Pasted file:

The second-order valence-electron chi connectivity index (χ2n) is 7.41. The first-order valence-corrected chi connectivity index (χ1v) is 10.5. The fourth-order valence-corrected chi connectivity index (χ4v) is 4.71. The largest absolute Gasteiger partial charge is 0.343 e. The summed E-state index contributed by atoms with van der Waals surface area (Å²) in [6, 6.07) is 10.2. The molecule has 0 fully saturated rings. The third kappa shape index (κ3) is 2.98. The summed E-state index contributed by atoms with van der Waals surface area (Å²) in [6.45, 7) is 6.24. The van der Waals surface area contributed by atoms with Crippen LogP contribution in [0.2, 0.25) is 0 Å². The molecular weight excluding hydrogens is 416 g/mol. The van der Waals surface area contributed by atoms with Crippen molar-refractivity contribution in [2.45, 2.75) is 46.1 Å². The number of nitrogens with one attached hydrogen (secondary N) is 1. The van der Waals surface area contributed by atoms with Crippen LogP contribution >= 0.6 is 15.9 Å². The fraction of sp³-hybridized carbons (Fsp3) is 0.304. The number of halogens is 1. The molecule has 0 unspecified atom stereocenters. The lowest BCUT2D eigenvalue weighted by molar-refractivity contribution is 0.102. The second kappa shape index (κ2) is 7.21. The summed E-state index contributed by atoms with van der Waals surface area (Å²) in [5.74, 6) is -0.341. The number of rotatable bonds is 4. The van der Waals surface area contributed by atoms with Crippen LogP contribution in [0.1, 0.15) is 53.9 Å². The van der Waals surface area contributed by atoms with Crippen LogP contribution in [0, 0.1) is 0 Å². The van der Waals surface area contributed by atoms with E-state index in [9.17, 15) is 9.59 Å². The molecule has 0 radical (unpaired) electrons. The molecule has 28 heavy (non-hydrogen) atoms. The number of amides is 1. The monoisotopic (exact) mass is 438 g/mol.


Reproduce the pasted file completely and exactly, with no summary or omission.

The second-order valence-electron chi connectivity index (χ2n) is 7.41. The first-order valence-corrected chi connectivity index (χ1v) is 10.5. The fourth-order valence-corrected chi connectivity index (χ4v) is 4.71. The largest absolute Gasteiger partial charge is 0.343 e. The summed E-state index contributed by atoms with van der Waals surface area (Å²) in [6, 6.07) is 10.2. The molecule has 0 fully saturated rings. The third kappa shape index (κ3) is 2.98. The summed E-state index contributed by atoms with van der Waals surface area (Å²) in [6.45, 7) is 6.24. The van der Waals surface area contributed by atoms with Crippen LogP contribution in [0.2, 0.25) is 0 Å². The molecular weight excluding hydrogens is 416 g/mol. The van der Waals surface area contributed by atoms with Crippen molar-refractivity contribution in [2.45, 2.75) is 46.1 Å². The number of nitrogens with one attached hydrogen (secondary N) is 1. The van der Waals surface area contributed by atoms with Crippen LogP contribution >= 0.6 is 15.9 Å². The fraction of sp³-hybridized carbons (Fsp3) is 0.304. The number of halogens is 1. The molecule has 0 unspecified atom stereocenters. The lowest BCUT2D eigenvalue weighted by molar-refractivity contribution is 0.102. The second kappa shape index (κ2) is 7.21. The summed E-state index contributed by atoms with van der Waals surface area (Å²) in [5.74, 6) is -0.341. The number of rotatable bonds is 4. The van der Waals surface area contributed by atoms with Crippen LogP contribution in [0.1, 0.15) is 53.9 Å². The van der Waals surface area contributed by atoms with Crippen LogP contribution in [0, 0.1) is 0 Å². The van der Waals surface area contributed by atoms with E-state index in [9.17, 15) is 9.59 Å². The molecule has 0 radical (unpaired) electrons. The molecule has 28 heavy (non-hydrogen) atoms. The number of amides is 1. The monoisotopic (exact) mass is 438 g/mol.